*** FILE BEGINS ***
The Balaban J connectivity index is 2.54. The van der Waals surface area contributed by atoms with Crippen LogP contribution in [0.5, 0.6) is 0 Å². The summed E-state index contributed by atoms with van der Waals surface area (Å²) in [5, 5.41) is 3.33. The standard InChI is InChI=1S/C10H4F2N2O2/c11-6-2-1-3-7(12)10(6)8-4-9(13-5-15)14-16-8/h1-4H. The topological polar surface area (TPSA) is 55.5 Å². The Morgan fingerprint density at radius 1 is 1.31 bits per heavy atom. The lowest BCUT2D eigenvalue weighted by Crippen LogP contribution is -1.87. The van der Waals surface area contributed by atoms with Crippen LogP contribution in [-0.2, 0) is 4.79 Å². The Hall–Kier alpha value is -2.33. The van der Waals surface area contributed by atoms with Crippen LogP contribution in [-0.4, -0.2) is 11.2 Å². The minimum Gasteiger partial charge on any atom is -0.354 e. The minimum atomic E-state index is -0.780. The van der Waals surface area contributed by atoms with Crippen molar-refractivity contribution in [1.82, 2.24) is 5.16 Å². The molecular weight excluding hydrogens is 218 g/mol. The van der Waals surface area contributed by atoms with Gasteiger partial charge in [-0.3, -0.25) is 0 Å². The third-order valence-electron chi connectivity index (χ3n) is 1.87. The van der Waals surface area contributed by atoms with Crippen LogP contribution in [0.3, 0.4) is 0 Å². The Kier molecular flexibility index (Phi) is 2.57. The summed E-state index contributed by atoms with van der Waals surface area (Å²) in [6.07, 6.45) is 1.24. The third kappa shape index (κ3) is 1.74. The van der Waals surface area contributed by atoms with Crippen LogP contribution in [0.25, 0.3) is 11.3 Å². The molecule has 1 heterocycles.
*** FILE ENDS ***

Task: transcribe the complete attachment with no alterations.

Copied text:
The Balaban J connectivity index is 2.54. The van der Waals surface area contributed by atoms with Crippen LogP contribution in [0.5, 0.6) is 0 Å². The summed E-state index contributed by atoms with van der Waals surface area (Å²) in [5, 5.41) is 3.33. The standard InChI is InChI=1S/C10H4F2N2O2/c11-6-2-1-3-7(12)10(6)8-4-9(13-5-15)14-16-8/h1-4H. The topological polar surface area (TPSA) is 55.5 Å². The Morgan fingerprint density at radius 1 is 1.31 bits per heavy atom. The lowest BCUT2D eigenvalue weighted by Crippen LogP contribution is -1.87. The van der Waals surface area contributed by atoms with Crippen LogP contribution in [-0.2, 0) is 4.79 Å². The Hall–Kier alpha value is -2.33. The van der Waals surface area contributed by atoms with Crippen LogP contribution in [-0.4, -0.2) is 11.2 Å². The minimum Gasteiger partial charge on any atom is -0.354 e. The minimum atomic E-state index is -0.780. The van der Waals surface area contributed by atoms with Crippen molar-refractivity contribution in [1.82, 2.24) is 5.16 Å². The molecular weight excluding hydrogens is 218 g/mol. The van der Waals surface area contributed by atoms with Gasteiger partial charge in [-0.3, -0.25) is 0 Å². The third-order valence-electron chi connectivity index (χ3n) is 1.87. The van der Waals surface area contributed by atoms with Crippen LogP contribution in [0.3, 0.4) is 0 Å². The Kier molecular flexibility index (Phi) is 2.57. The summed E-state index contributed by atoms with van der Waals surface area (Å²) in [6.07, 6.45) is 1.24. The third kappa shape index (κ3) is 1.74. The van der Waals surface area contributed by atoms with Crippen LogP contribution in [0.25, 0.3) is 11.3 Å². The molecule has 1 heterocycles.